Declaration of Degree Candidacy,
Majors, and Minors
On or before February 1 of their sophomore year,
students must make one of the following declarations in the Registrar's
Office (those admitted with senior standing must make their declarations
within the first three months after entering Cornell):
declare themselves candidates for the Bachelor of Special
Studies degree by filing a Declaration of Major card, and soon
after that a completed Prospectus; or
declare themselves unable to make a decision by filing for a
Curriculum Advisor. Students may ask any faculty member to serve as
their Curriculum Advisor. Under this arrangement, the advisor will work
with the student to determine her or his academic and career goals and
the best methods for achieving these.
Sophomores who neglect to file their declarations on time will
be subject to the regulations governing B.A. candidates and may be
denied permission to register for their junior year. (See Index.
In all degree tracks, students are limited to some combination of
majors and minors totaling no more than three. Only in the
B.S.S. degree can this be a combination of three minors. Each
of the other degrees requires at least one major. Students may not elect
both a major and a minor in the same discipline or interdisciplinary
program, though a student may complete two minors in the same
Students may choose one or more of the departmental
or interdisciplinary majors described in the central section of this
Catalogue (see the Index for particular subjects), or
they may design an individualized major. Some departments offer two
or more major options, one of which is a teaching major, approved by the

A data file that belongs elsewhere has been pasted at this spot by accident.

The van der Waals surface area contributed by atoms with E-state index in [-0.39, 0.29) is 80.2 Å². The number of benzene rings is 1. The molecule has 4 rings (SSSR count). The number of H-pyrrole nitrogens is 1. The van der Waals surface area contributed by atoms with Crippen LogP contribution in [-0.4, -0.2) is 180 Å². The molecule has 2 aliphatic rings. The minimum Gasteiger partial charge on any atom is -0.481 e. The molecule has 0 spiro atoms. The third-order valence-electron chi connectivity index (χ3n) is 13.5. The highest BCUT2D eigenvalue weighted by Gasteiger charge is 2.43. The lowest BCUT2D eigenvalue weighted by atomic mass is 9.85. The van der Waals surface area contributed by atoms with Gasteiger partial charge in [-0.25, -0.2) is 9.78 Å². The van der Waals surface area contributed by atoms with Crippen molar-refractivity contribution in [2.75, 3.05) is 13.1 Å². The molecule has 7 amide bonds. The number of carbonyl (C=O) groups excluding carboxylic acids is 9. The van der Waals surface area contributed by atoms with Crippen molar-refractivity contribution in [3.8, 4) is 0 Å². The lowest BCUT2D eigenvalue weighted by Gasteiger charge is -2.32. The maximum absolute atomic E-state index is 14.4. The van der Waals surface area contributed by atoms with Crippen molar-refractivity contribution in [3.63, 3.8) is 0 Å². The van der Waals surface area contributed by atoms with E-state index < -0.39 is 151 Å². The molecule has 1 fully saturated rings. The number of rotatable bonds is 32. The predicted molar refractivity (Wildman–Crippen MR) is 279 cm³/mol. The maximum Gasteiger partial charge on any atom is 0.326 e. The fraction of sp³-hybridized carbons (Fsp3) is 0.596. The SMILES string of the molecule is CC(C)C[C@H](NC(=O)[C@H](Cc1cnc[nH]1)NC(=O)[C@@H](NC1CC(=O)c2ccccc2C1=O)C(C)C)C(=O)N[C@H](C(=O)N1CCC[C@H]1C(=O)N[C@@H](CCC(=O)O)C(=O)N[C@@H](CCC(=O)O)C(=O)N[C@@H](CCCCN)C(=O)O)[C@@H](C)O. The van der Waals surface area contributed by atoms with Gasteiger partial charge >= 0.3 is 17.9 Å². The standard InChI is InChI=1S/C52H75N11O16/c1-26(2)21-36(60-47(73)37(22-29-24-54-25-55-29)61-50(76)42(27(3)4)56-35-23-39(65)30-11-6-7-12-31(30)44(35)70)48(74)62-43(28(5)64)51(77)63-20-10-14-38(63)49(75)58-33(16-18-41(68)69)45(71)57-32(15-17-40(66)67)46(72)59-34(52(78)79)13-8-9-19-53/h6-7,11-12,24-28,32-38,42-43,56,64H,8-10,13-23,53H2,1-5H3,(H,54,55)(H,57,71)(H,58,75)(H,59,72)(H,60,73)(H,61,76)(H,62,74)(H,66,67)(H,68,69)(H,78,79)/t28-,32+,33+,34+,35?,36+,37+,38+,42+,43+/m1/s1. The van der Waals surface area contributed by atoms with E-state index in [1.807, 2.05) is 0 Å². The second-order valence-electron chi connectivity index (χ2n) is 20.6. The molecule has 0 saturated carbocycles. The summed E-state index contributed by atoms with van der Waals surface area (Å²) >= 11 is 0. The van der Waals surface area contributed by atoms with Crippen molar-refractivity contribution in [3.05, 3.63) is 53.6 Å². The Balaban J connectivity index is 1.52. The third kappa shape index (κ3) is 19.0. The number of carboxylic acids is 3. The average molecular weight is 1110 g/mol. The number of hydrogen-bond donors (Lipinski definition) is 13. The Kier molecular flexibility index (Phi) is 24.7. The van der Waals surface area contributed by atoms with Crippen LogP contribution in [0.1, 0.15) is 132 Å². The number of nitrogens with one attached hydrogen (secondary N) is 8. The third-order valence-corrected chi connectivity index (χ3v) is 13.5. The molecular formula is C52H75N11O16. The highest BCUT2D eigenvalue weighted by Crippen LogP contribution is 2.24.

State of Iowa and required of those intending to be licensed to teach
that subject. A teaching major must always be combined with a second
major in Secondary Education.
Individualized majors are programs that students design
themselves to meet their particular needs and interests. Such a major
involves a minimum of nine course credits to include four courses at the 300 level or above from at least two disciplines (not counting the capstone experience); a capstone experience (e.g., a course, individual project, or internship) at the 300 level or above; at least six courses at or above the 200 level. A narrative that explains how these courses create a coherent major and describes how the capstone experience will synthesize the courses into a cohesive program of study is to be filed with the contract for this major. This type of major is a
contract between the student and a committee of three faculty members
chosen by the student. The contract for an individualized major must
be signed by the student, the members of the committee, and the
Registrar, acting for the Dean of the College. Any changes in the
contract must be approved in writing by all members of the committee.
The contract and any changes must be filed with the Registrar. The student must complete a minimum of 10 course credits after initially filing this form with the Registrar. For more information, consult the Registrar.
The requirements for departmental, interdisciplinary, and
individualized majors are the same for both B.A. and
B.S.S. candidates. A student is officially classified as a